But we pay close to twice as much.

Terry said...

That really is a fascinating article on Americans trust in the government over the decades.
“People tend to trace the demonization of government to Reagan,” Dr. Tannen said.
So we have a credentialed idiot. The graph clearly shows that the peoples' trust in the federal increased with the election of Reagan, and stayed at a higher than 1979 level until the end of his term, though it began to decline a bit from its highest level towards the end of this term.
The data also shows that levels of distrust and trust in the feds is similar across party lines, ethnic lines, age lines, and education level lines.
It is normal to distrust the government. large majorities of people throughout history and around the world have distrusted their governments. It is the people who have warm, happy thoughts about government and its power that are the outliers.

Sebastian said...

"The fundamental theory of liberty upon which all governments in this Union repose excludes any general power of the State to standardize its children by forcing them to accept instruction from public teachers only." Funny stuff. Of course, he vainly fought the New Deal. We are so much more enlightened now.

Fernandinande said...

The term "government school(s)" has been around since about 1820 and reached peaks in about 1960 and 1975.

Sebastian said...

Of course, RR was wrong with his government quote. In the Nation of Takers, most people are perfectly happy to get "help." Next up: "free" public, make that: government, college.

traditionalguy said...

The Mad Global Marxists are steaming.The collectivization of Education is into its latest Stalin 5 year plan; and those damn Kulaks are still around daring to cling to their private property, their kids's futures and, OMG, their guns and their religion.

Global Marxist's Lives Matter. And apparently nobody else's lives matter.

rcocean said...

I've never understood why anonymous people go on the net and brag about their kids or discuss how tall or rich or smart they are.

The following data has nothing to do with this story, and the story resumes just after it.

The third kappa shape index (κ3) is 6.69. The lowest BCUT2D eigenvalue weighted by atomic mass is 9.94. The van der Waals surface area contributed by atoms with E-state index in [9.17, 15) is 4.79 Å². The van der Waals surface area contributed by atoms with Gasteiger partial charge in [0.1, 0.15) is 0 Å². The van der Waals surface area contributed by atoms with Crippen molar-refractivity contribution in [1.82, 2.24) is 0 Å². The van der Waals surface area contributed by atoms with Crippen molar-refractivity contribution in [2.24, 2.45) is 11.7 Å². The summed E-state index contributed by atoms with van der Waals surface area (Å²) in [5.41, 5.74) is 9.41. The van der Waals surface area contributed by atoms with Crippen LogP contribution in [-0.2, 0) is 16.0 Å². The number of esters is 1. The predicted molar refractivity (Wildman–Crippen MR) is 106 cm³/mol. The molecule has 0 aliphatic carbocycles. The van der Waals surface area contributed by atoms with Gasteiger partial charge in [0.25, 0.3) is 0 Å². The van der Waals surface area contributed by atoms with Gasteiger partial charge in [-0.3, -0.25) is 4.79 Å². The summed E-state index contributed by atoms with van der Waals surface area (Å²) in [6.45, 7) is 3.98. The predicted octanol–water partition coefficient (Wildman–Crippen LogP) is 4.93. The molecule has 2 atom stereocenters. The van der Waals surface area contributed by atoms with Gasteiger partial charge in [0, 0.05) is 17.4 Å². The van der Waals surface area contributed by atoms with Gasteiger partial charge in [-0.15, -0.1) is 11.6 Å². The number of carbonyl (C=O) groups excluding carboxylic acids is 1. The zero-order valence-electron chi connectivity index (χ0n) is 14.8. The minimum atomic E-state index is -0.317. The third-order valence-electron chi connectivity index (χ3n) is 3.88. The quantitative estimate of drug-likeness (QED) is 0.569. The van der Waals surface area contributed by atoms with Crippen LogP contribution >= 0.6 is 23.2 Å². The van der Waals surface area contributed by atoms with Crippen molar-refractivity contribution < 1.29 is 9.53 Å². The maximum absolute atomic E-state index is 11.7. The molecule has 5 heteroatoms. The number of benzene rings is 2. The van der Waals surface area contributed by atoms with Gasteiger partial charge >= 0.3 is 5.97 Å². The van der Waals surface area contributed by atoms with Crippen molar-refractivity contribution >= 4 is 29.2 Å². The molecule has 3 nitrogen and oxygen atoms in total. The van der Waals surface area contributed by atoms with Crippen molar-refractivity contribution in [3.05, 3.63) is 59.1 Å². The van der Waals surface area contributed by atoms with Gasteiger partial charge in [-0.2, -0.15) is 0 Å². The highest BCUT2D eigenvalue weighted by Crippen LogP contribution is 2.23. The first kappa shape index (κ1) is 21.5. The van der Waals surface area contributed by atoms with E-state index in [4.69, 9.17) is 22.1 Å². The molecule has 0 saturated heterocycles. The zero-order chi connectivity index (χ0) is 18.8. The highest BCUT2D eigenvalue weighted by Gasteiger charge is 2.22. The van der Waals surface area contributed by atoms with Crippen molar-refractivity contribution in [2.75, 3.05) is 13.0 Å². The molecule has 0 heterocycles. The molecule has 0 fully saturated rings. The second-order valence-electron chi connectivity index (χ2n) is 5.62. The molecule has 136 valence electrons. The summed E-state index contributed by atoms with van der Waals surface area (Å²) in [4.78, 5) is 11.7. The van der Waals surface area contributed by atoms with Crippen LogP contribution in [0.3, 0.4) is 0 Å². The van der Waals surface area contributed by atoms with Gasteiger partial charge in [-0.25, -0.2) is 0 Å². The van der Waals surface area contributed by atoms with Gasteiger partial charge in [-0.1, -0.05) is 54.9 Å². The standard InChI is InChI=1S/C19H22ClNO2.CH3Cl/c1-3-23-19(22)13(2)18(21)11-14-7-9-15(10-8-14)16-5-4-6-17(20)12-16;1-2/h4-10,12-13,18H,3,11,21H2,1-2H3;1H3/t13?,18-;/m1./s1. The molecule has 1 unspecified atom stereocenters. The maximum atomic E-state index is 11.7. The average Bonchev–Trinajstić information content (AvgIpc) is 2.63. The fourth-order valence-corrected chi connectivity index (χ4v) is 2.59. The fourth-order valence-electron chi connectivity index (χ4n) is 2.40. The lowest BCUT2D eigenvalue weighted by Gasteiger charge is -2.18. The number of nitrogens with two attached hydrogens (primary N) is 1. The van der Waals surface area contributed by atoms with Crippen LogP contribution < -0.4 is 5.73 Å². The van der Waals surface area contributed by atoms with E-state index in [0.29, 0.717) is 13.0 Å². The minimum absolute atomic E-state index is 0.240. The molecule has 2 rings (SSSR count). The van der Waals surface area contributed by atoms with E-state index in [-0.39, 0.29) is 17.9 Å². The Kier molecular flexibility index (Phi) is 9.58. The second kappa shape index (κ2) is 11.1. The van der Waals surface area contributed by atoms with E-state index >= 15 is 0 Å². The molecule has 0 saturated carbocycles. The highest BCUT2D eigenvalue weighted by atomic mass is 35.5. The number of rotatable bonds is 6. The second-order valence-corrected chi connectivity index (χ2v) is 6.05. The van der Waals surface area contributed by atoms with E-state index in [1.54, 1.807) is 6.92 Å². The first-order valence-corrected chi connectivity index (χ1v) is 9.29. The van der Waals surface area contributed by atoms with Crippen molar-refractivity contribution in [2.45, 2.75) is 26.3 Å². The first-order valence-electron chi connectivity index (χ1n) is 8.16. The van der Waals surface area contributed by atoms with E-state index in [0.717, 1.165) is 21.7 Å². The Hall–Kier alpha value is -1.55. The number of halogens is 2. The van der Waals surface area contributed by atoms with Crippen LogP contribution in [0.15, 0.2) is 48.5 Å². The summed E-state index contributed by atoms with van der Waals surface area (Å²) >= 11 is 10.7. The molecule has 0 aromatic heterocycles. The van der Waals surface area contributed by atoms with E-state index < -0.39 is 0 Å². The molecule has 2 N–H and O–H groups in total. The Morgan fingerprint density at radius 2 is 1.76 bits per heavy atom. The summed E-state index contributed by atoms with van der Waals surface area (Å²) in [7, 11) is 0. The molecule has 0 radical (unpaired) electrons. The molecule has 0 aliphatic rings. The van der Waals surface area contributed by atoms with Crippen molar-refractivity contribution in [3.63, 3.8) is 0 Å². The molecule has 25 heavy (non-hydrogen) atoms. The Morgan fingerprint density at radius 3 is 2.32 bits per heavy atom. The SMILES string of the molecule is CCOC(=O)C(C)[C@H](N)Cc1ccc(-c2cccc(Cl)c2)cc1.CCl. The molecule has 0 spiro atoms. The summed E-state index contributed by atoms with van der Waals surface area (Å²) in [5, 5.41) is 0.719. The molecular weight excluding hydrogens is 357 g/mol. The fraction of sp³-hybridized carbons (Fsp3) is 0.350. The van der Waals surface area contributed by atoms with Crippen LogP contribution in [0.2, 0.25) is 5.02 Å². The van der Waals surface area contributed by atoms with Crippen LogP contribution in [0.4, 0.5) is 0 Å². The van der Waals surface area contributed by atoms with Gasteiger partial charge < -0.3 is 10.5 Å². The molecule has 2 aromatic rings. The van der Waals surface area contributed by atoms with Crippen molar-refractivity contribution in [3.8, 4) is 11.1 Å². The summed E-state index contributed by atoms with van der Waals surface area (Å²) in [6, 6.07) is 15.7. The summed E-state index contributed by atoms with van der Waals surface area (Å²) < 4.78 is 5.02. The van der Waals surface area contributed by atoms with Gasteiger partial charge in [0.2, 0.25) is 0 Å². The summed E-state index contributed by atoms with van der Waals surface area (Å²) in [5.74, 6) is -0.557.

Who cares?

joshbraid said...

I started using the term after I read that the Poles closed all the government schools once they escaped the Democrats (oops, I mean the Soviets).

Terry said...

I think that there was general sense in the US, beginning around 1880, that we were in competition for resources with the Empires of Europe. That was the era when people were taught to value their American-ness more than their being a Hoosier or a Badger or whatever. It was when national standards were all the rage. National time zones were established in 1883, for example. That era of the 'Americanization' ended around 1920. No one had a good opinion of empires, American or otherwise, after WWI.
There still seems to be an idea that the government is supposed to educate the children in order to make the nation stronger. If the government thinks we need mechanics and engineers, the school system will churn out mechanics and engineers, This a notion that does not go much further back than the late 19th century.

Michael said...

I know many parents who chose public schools over the clearly better private options. They used the savings for luxury cars and bigger homes and second homes.

Amadeus 48 said...

RR: "Government's view of the economy: it moves, tax it. If it keeps moving, regulate it. If it stops moving, subsidize it. "

It was true then, and it is true now.

Bob said...

"Fernandinande said...